CHICAGO (WLS) -- The ABC7 I-Team reveals the mobile technology that hackers can use to steal credit and debit numbers from you while you're in public. The cards at risk are enabled with radio technology that allows you to "wave and pay."
It may be convenient, but there are also remote tools that thieves can use to steal information from those cards. The I-Team tested a device that can "secretly swipe" while you are standing in line to pay, on an escalator, or in a crowded spot.
"I would walk up to you and I might stand like this on the train, Ok and boom, I have your credit card," said David Bryan.
Bryan, a security specialist at Chicago's Trustwave, used a device in his backpack to read account numbers and expiration dates - all from cards which I think are safely tucked away in my wallet.
"They have everything in just a few seconds," Bryan said. "The card sends data back to the device, right. So that means it's wireless, so if it's wireless, it can be read through clothing."
The equipment is easily found online but only works on cards with this wireless symbol or cards enabled with "Radio Frequency ID" , "Near Field Communications", "Blink" or "Paypass" technology. As you can see, the device only has to get within 6 inches of the card. Shoppers found it unsettling.
"I don't know what to say, I am speechless," said Kay Bragg, a shopper.
"I'm shocked," said shopper Susan Sherman. " I think that's how some people picked up my debit card number."
And we did it again, attaching the equipment to a laptop.
"From a distance away, I can still read your card right through the wallet," Bryan said. "I have all of your numbers."
Spokespeople representing the Near Field Communications System and MasterCard say that the 3-digit code on the back of the card is usually needed for purchases, and that code can't be read by the device.
But other fraud experts tell the I-Team that there are other devices which can put card numbers and expiration dates on another "dummy" card which can be used at stores without that 3-digit code, and that some internet and phone transactions may not require it.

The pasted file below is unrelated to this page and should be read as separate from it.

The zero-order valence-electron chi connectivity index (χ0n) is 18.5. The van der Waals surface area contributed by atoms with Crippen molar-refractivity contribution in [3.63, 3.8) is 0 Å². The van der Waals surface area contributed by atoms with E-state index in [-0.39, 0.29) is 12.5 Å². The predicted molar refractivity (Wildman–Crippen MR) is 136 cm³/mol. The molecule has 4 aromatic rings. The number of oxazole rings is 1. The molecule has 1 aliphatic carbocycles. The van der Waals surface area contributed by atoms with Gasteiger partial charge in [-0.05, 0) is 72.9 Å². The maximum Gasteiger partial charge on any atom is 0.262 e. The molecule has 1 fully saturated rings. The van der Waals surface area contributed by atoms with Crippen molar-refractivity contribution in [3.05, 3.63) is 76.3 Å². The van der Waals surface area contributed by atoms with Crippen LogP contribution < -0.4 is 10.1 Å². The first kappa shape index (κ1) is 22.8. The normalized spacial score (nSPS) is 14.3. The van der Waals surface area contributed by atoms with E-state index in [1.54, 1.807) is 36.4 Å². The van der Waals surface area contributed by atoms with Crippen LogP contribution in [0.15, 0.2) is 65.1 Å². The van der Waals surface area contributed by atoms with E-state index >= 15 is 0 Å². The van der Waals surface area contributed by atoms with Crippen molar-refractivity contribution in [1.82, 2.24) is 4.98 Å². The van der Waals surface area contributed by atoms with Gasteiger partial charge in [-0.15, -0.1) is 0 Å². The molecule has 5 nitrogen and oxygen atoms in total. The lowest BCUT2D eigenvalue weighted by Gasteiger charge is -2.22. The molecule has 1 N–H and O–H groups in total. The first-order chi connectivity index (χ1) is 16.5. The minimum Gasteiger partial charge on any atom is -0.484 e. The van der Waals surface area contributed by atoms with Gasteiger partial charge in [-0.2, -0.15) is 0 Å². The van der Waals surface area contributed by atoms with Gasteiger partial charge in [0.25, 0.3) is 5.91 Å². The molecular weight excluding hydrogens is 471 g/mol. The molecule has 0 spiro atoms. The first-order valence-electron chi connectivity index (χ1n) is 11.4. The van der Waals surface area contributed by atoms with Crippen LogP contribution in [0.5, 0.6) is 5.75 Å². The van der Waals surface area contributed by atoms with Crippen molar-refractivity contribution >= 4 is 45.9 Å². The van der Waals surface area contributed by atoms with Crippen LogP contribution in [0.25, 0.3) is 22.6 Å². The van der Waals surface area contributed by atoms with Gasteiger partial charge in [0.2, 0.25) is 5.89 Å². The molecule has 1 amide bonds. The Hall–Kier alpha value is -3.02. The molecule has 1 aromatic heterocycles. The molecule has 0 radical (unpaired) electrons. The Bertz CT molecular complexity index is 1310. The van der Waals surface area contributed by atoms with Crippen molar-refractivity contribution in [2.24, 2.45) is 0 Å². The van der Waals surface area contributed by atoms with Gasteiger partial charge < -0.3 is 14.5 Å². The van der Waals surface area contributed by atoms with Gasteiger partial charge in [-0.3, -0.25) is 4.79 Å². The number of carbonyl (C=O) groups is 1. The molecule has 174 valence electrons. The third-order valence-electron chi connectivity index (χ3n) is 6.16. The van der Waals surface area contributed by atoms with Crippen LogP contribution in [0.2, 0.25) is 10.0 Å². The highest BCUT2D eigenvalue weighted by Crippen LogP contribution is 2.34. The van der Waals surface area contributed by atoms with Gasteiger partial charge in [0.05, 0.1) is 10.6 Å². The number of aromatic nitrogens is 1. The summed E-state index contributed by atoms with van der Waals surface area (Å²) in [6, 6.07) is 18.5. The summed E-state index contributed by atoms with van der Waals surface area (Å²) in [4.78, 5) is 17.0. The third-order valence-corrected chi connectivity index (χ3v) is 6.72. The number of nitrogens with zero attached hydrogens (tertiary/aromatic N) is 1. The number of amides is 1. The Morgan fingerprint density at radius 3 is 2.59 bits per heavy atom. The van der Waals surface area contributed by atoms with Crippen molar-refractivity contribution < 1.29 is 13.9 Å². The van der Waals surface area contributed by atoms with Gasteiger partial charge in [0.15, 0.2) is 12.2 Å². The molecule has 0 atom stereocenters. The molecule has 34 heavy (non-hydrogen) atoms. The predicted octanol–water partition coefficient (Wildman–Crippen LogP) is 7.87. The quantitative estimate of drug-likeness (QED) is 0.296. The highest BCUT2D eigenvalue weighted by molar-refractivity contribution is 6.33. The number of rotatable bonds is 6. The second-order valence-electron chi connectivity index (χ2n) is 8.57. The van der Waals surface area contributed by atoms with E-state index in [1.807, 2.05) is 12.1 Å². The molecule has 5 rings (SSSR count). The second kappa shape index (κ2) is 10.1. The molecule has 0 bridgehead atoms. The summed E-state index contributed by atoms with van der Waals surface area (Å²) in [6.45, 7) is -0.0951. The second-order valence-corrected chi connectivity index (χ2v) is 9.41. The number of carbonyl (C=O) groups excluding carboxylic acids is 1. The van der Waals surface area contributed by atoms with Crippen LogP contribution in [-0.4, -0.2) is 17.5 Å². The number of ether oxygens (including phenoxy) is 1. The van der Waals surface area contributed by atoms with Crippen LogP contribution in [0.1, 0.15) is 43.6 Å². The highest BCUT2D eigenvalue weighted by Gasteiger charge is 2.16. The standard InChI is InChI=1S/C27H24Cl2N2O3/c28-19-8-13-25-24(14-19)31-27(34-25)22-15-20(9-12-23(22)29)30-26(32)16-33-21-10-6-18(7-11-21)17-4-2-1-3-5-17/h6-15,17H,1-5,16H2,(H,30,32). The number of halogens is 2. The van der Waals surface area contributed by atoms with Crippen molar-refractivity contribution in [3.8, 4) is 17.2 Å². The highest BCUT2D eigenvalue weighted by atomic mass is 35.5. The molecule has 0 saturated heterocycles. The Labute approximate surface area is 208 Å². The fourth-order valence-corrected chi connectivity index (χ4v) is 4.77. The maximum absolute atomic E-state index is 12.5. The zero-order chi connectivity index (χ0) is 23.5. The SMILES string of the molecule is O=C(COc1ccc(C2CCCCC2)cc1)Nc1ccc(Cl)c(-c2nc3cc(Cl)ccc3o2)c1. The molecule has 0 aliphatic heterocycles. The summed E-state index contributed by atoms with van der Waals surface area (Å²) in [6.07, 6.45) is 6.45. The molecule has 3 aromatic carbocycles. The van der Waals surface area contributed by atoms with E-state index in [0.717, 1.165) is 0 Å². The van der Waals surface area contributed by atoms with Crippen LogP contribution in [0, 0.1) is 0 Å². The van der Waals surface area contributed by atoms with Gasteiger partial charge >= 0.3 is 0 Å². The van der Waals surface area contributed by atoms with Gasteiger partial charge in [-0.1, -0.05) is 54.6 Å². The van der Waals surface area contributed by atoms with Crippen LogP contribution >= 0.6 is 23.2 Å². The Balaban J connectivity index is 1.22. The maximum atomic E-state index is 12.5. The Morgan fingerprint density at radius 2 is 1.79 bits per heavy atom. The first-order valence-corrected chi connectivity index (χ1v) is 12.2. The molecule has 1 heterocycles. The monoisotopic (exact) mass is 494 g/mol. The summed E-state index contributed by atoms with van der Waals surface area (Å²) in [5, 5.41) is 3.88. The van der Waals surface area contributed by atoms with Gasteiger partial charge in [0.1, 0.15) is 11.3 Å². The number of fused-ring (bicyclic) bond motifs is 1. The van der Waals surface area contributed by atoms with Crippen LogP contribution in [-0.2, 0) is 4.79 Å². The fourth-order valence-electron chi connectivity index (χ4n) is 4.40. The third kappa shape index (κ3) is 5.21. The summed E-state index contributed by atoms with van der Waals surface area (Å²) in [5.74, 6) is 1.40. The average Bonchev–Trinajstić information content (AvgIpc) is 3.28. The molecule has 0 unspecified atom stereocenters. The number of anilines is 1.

"So you don't have to worry about having the CVV or other pieces of information," Bryan said.
Then we used it on my CTA Ventra card, which can also be activated as a debit card. Our security expert accessed my account number and expiration date.
"And the last four is 7995," Bryan said.
A CTA spokesperson said that the numbers can't be used to ride the transit system, and also pointed out that the gadget can't get your 3 digit debit card code on the back. And they said that a Ventra card "has the same industry-standard security protections that millions of credit and debit bank cards across the country (have) to prevent fraud."
To fight back, you can buy special wallets and even cheap sleeves that block the radio frequency. You can also use foil.
You should also keep your eyes out for card readers planted by a store's register.
"It could be a device stuck under the counter, it could be an overlay on credit card reader," Bryan said.
"I am very impressed by it. It also frightens me a great deal," said Keith Ricker, a shopper.
Most cards - including MasterCard, Visa, and banks - have policies that say you're not liable for fraudulent transactions. But it can take several days or weeks sometimes to get money back which has been stolen from your checking or debit card. A Chase Bank spokesperson told the I-Team it's actually now discontinuing the use of that radio technology on future cards.
Some security specialists also recommend Apple Pay, which they say is a secure alternative to paying since your actual card numbers are not stored on your iPhone.
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